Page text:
A more recent experiment in entrepreneurism that proved flawed was the reopening of the Old Town Theater. After a total renovation and change in repertoire, Mark W. Anderson, who leased the theater from the owners, threw in the towel in early 2003. "We lost $500,000. We would have gone on but we didn't have any more money to lose," he lamented as the "For Lease" sign again appeared on the marque.

Just prior to Christmas one of the new ventures on lower King Street fell victim to hard times of its parent company Toys "R" Us. The Imaginarium is scheduled to close its doors no later than January 31. Toys "R" Us decided to close all its Imaginarium stores in a reorganization attempt to cut its losses.

In juxtaposition to these losses, the resilience and tenacity of the city and its people was marked by a series of anniversaries in 2003. Two of the most significant occurred in July, both marking their 250th birthdays.

The Alexandria Farmers Market, which operates year round at Market Square, boasts some vendors whose family connection to the market spans more than one half its history. It's motto as described in an 1876 edition of the Gazette was, "To sell here you got to grow it or make it at home."

Recognized as the oldest continuously operating farmers' market in the United States, Alexandria's is used as a model for others nationwide. It's 116 vendors begin greeting customers at 5 a.m. every Saturday.

Just across from the Square, another Alexandria landmark also greeted its 250th year of existence in August — The Carlyle House. On August 1, 1753, Colonel John Carlyle and his wife Sally, moved into their newly completed home on North Fairfax Street. She gave birth to their son in the house that same day.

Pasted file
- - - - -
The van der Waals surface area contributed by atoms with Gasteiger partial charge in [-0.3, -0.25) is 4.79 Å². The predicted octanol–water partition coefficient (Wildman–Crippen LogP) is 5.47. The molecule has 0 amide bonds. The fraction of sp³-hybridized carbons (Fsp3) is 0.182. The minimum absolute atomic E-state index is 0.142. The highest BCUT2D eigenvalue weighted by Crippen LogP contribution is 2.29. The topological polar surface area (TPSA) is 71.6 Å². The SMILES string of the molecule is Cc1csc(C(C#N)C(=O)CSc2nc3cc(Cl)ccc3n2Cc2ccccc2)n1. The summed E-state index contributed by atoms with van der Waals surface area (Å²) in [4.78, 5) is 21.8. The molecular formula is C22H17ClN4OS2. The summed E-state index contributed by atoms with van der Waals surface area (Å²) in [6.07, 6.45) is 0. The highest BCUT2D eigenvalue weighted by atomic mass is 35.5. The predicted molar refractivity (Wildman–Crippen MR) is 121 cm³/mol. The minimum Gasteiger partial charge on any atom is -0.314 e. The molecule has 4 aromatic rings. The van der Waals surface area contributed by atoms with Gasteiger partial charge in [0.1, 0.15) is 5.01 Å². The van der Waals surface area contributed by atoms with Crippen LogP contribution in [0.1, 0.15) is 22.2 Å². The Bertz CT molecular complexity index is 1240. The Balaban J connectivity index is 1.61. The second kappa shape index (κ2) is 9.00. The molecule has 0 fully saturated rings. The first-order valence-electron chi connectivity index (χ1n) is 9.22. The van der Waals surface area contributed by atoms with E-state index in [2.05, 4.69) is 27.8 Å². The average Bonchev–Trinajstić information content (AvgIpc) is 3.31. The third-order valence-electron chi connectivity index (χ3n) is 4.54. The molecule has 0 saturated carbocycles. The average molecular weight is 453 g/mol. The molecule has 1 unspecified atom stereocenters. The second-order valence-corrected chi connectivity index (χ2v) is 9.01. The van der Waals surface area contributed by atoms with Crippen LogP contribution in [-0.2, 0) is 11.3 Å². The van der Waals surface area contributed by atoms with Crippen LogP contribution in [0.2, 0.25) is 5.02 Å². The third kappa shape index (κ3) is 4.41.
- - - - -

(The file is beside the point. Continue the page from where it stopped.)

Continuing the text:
In November, the Alfred Street Baptist Church reached the bicentennial mark. Founded in 1803 with 12 members, the church, located at the corner of Duke and South Alfred streets, is now the spiritual home of 2,500 parishioners.

On January 27, 1873, the Alexandria Infirmary officially opened its doors to patients. It was housed at the Dr. Francis Murphy House on the southwest corner of Duke and Fairfax streets. Today it is known as Inova Alexandria Hospital and in 2003, it was 130 years young.

AS FOR THE COMMUNITY service arena, the Alexandria Rotary marked its 75th anniversary and Alexandria Senior Services celebrated 35 years of involvement with the city. In September a new tradition began in Old Town known as the Alexandria Festival of The Arts. Artists from throughout the nation displayed their creations during the two-day event held on King Street from Union to St. Asaph.

Finally, a historic moment was entered into the record books in 2003 that will surely be revered by all those that ride the rails of Metro. After a long running battle between riders and their supporters and officials at Metro, the first truly public restroom was unveiled at the Huntington Station on the Yellow Line.

A true marvel of modern science and innovation, this stainless steel unit will be used on a one year trial basis to determine if others should be installed throughout the system. This event is a testament to 2003 being remembered as a year flush with notable occurrences.